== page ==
AMMAN, Jordan -- Iraqi opposition groups claimed yesterday that much of Iraq was under rebel control and that Kurdish guerrillas were moving toward Kirkuk, a major oil-producing center in the northern part of Iraq.
"Much of 29 cities and hundreds of towns are out of the hands of the Baathists," said opposition leader Beker Fattah, referring to President Saddam Hussein's Baath Party, in an interview with Iran's Islamic Republic News Agency. "This is almost three-fourths of Iraq."
Hoshyar Zebari of the Iraqi Kurdistan Front told the Associated Press that up to 5,000 Iraqi soldiers had defected or surrendered to Kurdish rebels in recent days.
Kirkuk, which Kurdish leaders say "is on the brink" of falling into rebel hands, is a city of 200,000 people about 200 miles north of Baghdad in a region responsible for about half of Iraq's peacetime oil production. The other areas that have reportedly fallen to the rebels are also in the north.
The Associated Press quoted Barham Saleh of the Patriotic Union of Kurdistan as saying that 50,000 Iraqi soldiers had joined in the rebellion.
"In the north, we're seeing whole See IRAQ, 4A, Col. 4IRAQ, from 1Abattalions coming across to our side," Mr. Saleh said in a telephone interview from London. "Saddam's regime is literally crumbling."
Mr. Saleh said rebel forces had taken the city of Koisanjaq and the towns of Agjeler, Kifri, Bazyn, Shamshamal and Hanger.
"Our men are now within 20 kilometers of the center of Kirkuk city," Mr. Saleh said early yesterday. "They'll be there later today."
Western journalists have been banned from Iraq, and the rebels' claims could not be directly verified by any sources inside Iraq.
Vice President Dan Quayle, appearing on "Face the Nation" on CBS, said there was "almost total chaos" in parts of Iraq and identified the northern part of the country, where the Kurds are concentrated, as the region with the most instability. He said it appeared that Mr. Hussein remained in control in the rest of the country, including the southern part of Iraq where Shiites have been leading the uprisings.
Mr. Quayle said the Bush administration wanted to see Mr. Hussein replaced, but not with a radical Shiite government with ties to Iran. Bush administration officials continue to predict that Mr. Hussein will be overthrown by elements in his own ruling Baath Party rather than by Shiite or Kurdish rebels.
[Brig. Gen. Richard I. Neal, the deputy director of U.S. military operations, said in an interview yesterday with the New York Times that Iraq's armed forces were "really having big problems. It's not under his (Mr. Hussein's) control. He's reacting to situations rather than controlling situations.
[A Pentagon official who has been monitoring the fighting cautioned that, although the battles seemed to have intensified in recent days, he thought that the Baghdad government was in no immediate danger of being toppled by the insurgents, who are not coordinating their attacks.]
Meanwhile, Iranian President Hashemi Rafsanjani urged Mr. Hussein to make a deal with the rebel groups.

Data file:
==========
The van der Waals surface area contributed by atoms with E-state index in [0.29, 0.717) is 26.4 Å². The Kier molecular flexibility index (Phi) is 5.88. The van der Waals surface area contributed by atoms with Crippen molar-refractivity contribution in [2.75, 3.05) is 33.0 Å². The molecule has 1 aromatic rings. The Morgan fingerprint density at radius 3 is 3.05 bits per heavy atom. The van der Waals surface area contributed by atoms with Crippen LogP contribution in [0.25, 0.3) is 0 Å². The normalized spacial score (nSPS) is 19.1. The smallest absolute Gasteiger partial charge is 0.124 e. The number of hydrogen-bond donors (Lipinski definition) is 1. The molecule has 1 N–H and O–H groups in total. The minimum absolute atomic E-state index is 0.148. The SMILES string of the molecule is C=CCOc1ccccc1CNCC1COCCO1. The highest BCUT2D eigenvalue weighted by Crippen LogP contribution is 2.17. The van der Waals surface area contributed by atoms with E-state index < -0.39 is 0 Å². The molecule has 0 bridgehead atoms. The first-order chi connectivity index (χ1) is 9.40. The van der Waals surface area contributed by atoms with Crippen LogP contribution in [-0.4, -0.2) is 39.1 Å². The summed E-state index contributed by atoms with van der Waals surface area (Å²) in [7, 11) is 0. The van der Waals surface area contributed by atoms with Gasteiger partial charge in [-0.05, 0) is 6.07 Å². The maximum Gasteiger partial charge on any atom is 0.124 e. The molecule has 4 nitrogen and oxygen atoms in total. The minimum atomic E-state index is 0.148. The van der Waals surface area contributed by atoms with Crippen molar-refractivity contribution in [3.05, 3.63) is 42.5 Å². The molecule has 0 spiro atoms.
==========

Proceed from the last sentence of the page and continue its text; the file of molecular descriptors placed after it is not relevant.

"We are concerned that the situation in Iraq may lead to extensive rebellion and war inside Iraq," Mr. Rafsanjani said in a meeting with the Czechoslovakian foreign minister, Jiri Dienstbier. "It is necessary that the government and all groups inside Iraq cooperate to calm down Iraq's internal situation."
According to Kurdish leaders in Turkey, the Iranian government allowed several thousand Kurdish guerrillas to cross the Iranian border and enter Iraq last week to join the uprising against Mr. Hussein. Salih Haci Huseyin, leader of the Iraqi Kurds in Turkey, said the new arrivals had helped Kurds score victories against the Iraqi army and take control of one major city, Sulaimaniya, and eight towns near the Iranian border.
Mr. Huseyin also said 8,000 Kurdish fighters in Turkey were trying to get permission from the Turkish government to cross its borderinto northern Iraq to join the fighting.
The internal rebellions against the Iraqi regime have apparently spread quickly since allied forces ended a six-week air and ground offensive Feb. 27.
Baghdad Radio accused Washington yesterday of mounting a news media campaign aimed at undermining the country's unity.
The radio said that "dozens of radio stations directed at Iraq and hundreds of newspapers and mercenary journalists" were conducting the campaign aimed at toppling Mr. Hussein.
"As the war against Iraq nears its end and the aggressors start to pull out their defeated troops, the West has mounted a new episode," Radio Baghdad said.
The radio characterized this new "media cold war" chapter as "a feeble joke that cannot even shake a palm tree on the banks of the Tigris River."
Last week, the Iraqi government expelled the few Western journalists who had been allowed to report from Baghdad, a move interpreted by some as an attempt to suppress news of the uprisings.
Iraq's Shiite community makes up about 55 percent of the population. The Kurds, who have been struggling for an autonomous homeland, make up about 20 percent of the country's 17 million people.
The opposition groups called yesterday on the international community to assist the fighting rebels with medical and military assistance.